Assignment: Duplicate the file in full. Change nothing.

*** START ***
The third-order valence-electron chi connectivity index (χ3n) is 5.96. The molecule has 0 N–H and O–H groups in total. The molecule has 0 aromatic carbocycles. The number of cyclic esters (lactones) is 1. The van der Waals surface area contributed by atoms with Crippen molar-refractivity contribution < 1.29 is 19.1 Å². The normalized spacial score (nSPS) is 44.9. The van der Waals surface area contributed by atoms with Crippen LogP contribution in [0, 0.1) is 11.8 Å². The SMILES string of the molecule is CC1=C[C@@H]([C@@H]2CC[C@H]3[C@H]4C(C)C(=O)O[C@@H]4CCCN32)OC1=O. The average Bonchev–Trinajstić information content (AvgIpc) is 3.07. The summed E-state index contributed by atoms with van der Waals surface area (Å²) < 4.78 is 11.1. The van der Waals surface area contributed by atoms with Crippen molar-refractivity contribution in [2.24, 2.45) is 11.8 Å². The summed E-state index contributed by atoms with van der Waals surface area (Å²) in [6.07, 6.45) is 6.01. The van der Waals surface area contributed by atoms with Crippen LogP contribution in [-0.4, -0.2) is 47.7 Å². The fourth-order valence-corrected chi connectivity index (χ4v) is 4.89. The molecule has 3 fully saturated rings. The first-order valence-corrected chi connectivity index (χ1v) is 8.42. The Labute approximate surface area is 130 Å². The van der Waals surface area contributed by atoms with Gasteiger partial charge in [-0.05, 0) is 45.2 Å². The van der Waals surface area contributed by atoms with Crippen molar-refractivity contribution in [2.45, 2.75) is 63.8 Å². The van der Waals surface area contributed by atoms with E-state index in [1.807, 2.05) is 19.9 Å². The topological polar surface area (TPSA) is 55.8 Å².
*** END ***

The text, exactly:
The third-order valence-electron chi connectivity index (χ3n) is 5.96. The molecule has 0 N–H and O–H groups in total. The molecule has 0 aromatic carbocycles. The number of cyclic esters (lactones) is 1. The van der Waals surface area contributed by atoms with Crippen molar-refractivity contribution < 1.29 is 19.1 Å². The normalized spacial score (nSPS) is 44.9. The van der Waals surface area contributed by atoms with Crippen LogP contribution in [0, 0.1) is 11.8 Å². The SMILES string of the molecule is CC1=C[C@@H]([C@@H]2CC[C@H]3[C@H]4C(C)C(=O)O[C@@H]4CCCN32)OC1=O. The average Bonchev–Trinajstić information content (AvgIpc) is 3.07. The summed E-state index contributed by atoms with van der Waals surface area (Å²) < 4.78 is 11.1. The van der Waals surface area contributed by atoms with Crippen molar-refractivity contribution in [2.24, 2.45) is 11.8 Å². The summed E-state index contributed by atoms with van der Waals surface area (Å²) in [6.07, 6.45) is 6.01. The van der Waals surface area contributed by atoms with Crippen LogP contribution in [-0.4, -0.2) is 47.7 Å². The fourth-order valence-corrected chi connectivity index (χ4v) is 4.89. The molecule has 3 fully saturated rings. The first-order valence-corrected chi connectivity index (χ1v) is 8.42. The Labute approximate surface area is 130 Å². The van der Waals surface area contributed by atoms with Gasteiger partial charge in [-0.05, 0) is 45.2 Å². The van der Waals surface area contributed by atoms with Crippen molar-refractivity contribution in [2.45, 2.75) is 63.8 Å². The van der Waals surface area contributed by atoms with E-state index in [1.807, 2.05) is 19.9 Å². The topological polar surface area (TPSA) is 55.8 Å².